This realization led Catholic Healthcare West, the nation’s fifth largest healthcare conglomerate, to give up its status as a ministry of the Catholic Church. In doing so the corporation exempted itself from obedience to the Ethical and Religious Directives for Catholic Healthcare (ERDs) and released its secular hospitals from control by their local bishops. Local bishops and the ERDs still define permitted services in its 25 Catholic hospitals.

The corporation changed its name to Dignity Health, revamped its board of directors and replaced the ERDs with a “Statement of Common Values” to set the ethical framework and define permissible care. Though not entirely secular (the Values Statement still refers to employees as “the hands and heart of the ministry), Dignity is clearly not Catholic when it comes to reproductive health. The Common Values statement precludes abortion and in vitro fertilization, but is silent on tubal ligation and vasectomy.

When it comes to services at the end of life, Dignity does little to release patients from the chains of Catholic doctrine. The Statement pays lip service to patients’ rights to make medical decisions, execute advance directives and name surrogate-decision makers. Then it goes on to address the crux of the matter — withholding or withdrawing life-sustaining treatment, and allowing the legal choice of aid in dying.

At first glance Dignity Health’s policy on life-sustaining treatment may seem balanced and patient-centered:

There is no obligation to begin or continue treatment, even life-sustaining treatment, if from the patient’s perspective it is an excessive burden or offers no reasonable hope of benefit. Death is a sacred part of life’s journey; we will intentionally neither hasten nor delay it.

Let’s put aside the obvious absurdity that a whole hospital system would vow not to intentionally delay death! That’s their primary job, no? And I trust if I arrived at a Dignity Health facility, injured and bleeding, they would do everything in their power to delay my death!

It appears that in their haste to disavow any participation in an intended death, drafters of Common Values inadvertently applied the mantra of the Catholic hospice industry to an entire healthcare system, including emergency rooms and surgery suites. Perhaps they can fix that in the next edition.

Retaining Catholic Doctrine Around Intention

I have written at length about the Catholic Doctrine of Double Effect and the disservice it pays dying patients. It allows death to come only as an untended consequence of treatment to relieve pain and other symptoms and never as the intended purpose of an act or omission. Any act or omission intended to cause death is labeled “euthanasia” in the ERDs and strictly forbidden.

The ban on purposeful dying gags patients who might otherwise express a yearning to complete a prolonged dying process. It tempts doctors to hold back on opiates as pain and breathlessness escalate during active dying, because they fear being accused of intending the impending death and practicing euthanasia.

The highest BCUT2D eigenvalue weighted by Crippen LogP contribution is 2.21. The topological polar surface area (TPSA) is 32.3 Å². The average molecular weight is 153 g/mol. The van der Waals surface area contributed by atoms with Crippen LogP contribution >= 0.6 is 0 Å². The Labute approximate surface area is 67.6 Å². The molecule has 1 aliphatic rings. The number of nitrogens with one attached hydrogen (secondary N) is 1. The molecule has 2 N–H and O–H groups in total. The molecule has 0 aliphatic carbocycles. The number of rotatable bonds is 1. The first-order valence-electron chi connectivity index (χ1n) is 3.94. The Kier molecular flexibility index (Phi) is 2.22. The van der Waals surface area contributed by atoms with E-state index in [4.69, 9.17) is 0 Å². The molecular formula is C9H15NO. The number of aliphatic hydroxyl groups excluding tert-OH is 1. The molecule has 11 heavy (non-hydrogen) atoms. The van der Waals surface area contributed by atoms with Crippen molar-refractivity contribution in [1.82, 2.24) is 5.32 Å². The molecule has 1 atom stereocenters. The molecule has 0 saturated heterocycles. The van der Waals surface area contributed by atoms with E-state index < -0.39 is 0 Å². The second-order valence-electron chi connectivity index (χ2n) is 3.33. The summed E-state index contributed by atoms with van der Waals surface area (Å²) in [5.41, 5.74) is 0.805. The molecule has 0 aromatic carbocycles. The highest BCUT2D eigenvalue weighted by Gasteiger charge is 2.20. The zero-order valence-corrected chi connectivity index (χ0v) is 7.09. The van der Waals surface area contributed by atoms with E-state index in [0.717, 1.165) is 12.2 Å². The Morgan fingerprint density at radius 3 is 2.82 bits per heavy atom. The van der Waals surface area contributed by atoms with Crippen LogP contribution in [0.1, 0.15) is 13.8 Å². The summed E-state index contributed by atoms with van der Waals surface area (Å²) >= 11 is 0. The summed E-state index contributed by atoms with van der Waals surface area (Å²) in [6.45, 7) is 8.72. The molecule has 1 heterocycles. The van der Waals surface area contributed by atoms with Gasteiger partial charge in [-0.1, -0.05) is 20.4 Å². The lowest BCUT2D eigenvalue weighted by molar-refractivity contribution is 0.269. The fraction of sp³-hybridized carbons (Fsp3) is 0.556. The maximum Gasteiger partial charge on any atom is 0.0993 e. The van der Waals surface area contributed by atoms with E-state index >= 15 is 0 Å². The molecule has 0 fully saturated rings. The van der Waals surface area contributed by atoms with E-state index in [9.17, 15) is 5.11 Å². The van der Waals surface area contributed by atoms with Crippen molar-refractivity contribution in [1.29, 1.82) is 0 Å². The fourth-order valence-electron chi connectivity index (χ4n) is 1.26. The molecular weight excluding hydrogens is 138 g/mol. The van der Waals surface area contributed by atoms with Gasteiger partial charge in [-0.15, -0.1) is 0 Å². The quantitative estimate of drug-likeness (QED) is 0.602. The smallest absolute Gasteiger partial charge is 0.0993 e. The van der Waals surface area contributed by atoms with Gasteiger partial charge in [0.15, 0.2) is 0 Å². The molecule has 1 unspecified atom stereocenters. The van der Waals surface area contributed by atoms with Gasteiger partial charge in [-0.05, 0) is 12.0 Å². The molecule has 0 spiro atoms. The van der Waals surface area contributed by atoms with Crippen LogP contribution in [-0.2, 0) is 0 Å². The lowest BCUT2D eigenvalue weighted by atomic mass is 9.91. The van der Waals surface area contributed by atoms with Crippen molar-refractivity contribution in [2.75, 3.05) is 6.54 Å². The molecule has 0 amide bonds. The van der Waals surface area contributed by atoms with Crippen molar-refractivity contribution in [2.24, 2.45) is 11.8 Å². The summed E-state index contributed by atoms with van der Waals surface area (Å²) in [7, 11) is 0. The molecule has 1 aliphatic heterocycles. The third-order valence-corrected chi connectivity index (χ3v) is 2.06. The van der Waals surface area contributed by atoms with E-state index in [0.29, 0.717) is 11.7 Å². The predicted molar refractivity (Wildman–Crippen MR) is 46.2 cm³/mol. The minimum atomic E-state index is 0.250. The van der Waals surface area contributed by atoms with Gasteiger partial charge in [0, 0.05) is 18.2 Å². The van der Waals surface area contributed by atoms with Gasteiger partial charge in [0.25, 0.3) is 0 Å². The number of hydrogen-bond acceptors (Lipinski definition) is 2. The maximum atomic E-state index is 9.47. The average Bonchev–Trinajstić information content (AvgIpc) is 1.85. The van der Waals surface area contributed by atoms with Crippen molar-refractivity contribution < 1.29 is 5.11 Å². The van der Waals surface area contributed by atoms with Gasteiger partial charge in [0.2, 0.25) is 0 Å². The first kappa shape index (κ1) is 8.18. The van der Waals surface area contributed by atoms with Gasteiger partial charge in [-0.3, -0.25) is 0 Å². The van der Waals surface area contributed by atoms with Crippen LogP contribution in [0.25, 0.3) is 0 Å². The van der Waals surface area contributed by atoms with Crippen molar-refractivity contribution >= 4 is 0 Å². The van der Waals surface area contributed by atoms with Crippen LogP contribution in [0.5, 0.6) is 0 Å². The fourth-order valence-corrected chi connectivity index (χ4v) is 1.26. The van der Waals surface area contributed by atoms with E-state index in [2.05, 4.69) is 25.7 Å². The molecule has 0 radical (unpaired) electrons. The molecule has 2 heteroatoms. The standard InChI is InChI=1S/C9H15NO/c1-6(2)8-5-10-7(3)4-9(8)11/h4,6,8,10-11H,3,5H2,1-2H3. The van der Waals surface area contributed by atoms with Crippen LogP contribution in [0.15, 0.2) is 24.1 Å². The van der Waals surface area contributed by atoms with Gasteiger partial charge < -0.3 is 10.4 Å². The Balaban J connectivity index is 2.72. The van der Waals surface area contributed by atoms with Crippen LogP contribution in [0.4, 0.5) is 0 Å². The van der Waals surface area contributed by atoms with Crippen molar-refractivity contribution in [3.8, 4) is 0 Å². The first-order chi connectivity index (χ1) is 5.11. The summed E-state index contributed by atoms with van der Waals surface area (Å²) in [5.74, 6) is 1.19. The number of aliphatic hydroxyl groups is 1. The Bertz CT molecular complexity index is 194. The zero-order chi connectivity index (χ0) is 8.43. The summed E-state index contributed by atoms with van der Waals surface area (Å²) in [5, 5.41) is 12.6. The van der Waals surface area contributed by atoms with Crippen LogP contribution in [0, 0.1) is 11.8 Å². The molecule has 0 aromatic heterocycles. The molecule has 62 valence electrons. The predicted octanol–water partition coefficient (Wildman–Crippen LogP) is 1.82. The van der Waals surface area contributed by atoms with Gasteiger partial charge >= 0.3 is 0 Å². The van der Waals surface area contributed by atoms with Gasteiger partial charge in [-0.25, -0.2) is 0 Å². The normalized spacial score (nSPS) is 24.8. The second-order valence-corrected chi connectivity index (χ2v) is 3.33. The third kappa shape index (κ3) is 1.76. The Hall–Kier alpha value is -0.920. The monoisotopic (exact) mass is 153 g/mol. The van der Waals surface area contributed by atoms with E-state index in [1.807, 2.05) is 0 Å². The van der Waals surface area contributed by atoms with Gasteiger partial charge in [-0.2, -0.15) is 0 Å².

A host of alternatives for peaceful dying are considered ethical and legal in every state. They include discontinuation of treatments like renal dialysis, ventilation and feeding tubes, deactivation of implanted pacemakers and defibrillators, and provision of treatments like palliative sedation and drugs to prevent air hunger and ease the dying process during ventilator discontinuation.

Under Dignity Health’s restrictions regarding “intention” patients and their doctors are allowed these legal alternatives only if they disavow any purpose to abbreviate the period of suffering and advance the time of death. Patients must ask in code to be “relieved of the burden of cardiac pacing” instead of asking to stop the pacemaker so the heart will slow, because the patient wishes to die.

Test Case in Ashland, Oregon

Dignity Health’s expansion plans target Oregon and its first acquisition is the community hospital in the city of Ashland. Officials at Dignity and Ashland Community Hospital (ACH) are working out details of the acquisition, but the Ashland City Council must approve the deal, because it involves leasing public lands.

ACH CEO Mark Marchetti has said since ACH never provided aid in dying on its premises, its function in relation to the state’s Death with Dignity Act will not change. We’re not so sure, and believe the City Council and Ashland residents deserve some assurances.

It matters little whether hospitals allow patients to take life-ending medication on their premises, because people don’t choose to die in a hospital anyway. Wanting to die at home is one of the big motivators for people gaining eligibility for aid in dying in Oregon. But access does depend on a host of patient-provider interactions that precede a patient exercising their rights under the law. Catholic entities in Oregon forbid these interactions, and it’s important to ensure ACH will not start doing the same.